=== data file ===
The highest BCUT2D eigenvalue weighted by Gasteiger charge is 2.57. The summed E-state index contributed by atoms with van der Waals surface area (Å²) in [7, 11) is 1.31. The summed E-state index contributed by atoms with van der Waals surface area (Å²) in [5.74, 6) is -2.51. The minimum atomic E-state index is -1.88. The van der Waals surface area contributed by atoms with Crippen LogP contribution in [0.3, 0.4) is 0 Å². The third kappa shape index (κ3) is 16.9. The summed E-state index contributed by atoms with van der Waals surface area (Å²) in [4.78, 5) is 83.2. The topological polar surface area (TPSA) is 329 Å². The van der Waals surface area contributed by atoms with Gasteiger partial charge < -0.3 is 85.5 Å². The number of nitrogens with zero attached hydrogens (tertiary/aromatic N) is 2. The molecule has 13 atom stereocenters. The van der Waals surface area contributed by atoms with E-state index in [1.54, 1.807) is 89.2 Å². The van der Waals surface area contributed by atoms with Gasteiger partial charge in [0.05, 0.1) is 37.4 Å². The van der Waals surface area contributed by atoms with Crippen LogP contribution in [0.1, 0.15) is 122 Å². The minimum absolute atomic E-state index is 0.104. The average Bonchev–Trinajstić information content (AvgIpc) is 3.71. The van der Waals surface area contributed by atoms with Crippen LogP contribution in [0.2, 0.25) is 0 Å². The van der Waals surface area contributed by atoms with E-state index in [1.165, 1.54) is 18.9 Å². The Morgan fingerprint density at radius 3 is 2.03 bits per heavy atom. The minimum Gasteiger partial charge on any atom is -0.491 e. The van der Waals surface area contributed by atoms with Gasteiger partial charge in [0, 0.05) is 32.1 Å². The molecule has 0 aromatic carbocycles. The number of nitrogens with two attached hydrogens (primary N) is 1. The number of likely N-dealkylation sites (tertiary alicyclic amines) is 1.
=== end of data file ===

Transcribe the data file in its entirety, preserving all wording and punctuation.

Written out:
The highest BCUT2D eigenvalue weighted by Gasteiger charge is 2.57. The summed E-state index contributed by atoms with van der Waals surface area (Å²) in [7, 11) is 1.31. The summed E-state index contributed by atoms with van der Waals surface area (Å²) in [5.74, 6) is -2.51. The minimum atomic E-state index is -1.88. The van der Waals surface area contributed by atoms with Crippen LogP contribution in [0.3, 0.4) is 0 Å². The third kappa shape index (κ3) is 16.9. The summed E-state index contributed by atoms with van der Waals surface area (Å²) in [4.78, 5) is 83.2. The topological polar surface area (TPSA) is 329 Å². The van der Waals surface area contributed by atoms with Gasteiger partial charge < -0.3 is 85.5 Å². The number of nitrogens with zero attached hydrogens (tertiary/aromatic N) is 2. The molecule has 13 atom stereocenters. The van der Waals surface area contributed by atoms with E-state index in [1.54, 1.807) is 89.2 Å². The van der Waals surface area contributed by atoms with Gasteiger partial charge in [0.05, 0.1) is 37.4 Å². The van der Waals surface area contributed by atoms with Crippen LogP contribution in [0.1, 0.15) is 122 Å². The minimum absolute atomic E-state index is 0.104. The average Bonchev–Trinajstić information content (AvgIpc) is 3.71. The van der Waals surface area contributed by atoms with Crippen LogP contribution in [0.2, 0.25) is 0 Å². The van der Waals surface area contributed by atoms with E-state index in [1.165, 1.54) is 18.9 Å². The Morgan fingerprint density at radius 3 is 2.03 bits per heavy atom. The minimum Gasteiger partial charge on any atom is -0.491 e. The van der Waals surface area contributed by atoms with Gasteiger partial charge in [0, 0.05) is 32.1 Å². The molecule has 0 aromatic carbocycles. The number of nitrogens with two attached hydrogens (primary N) is 1. The number of likely N-dealkylation sites (tertiary alicyclic amines) is 1.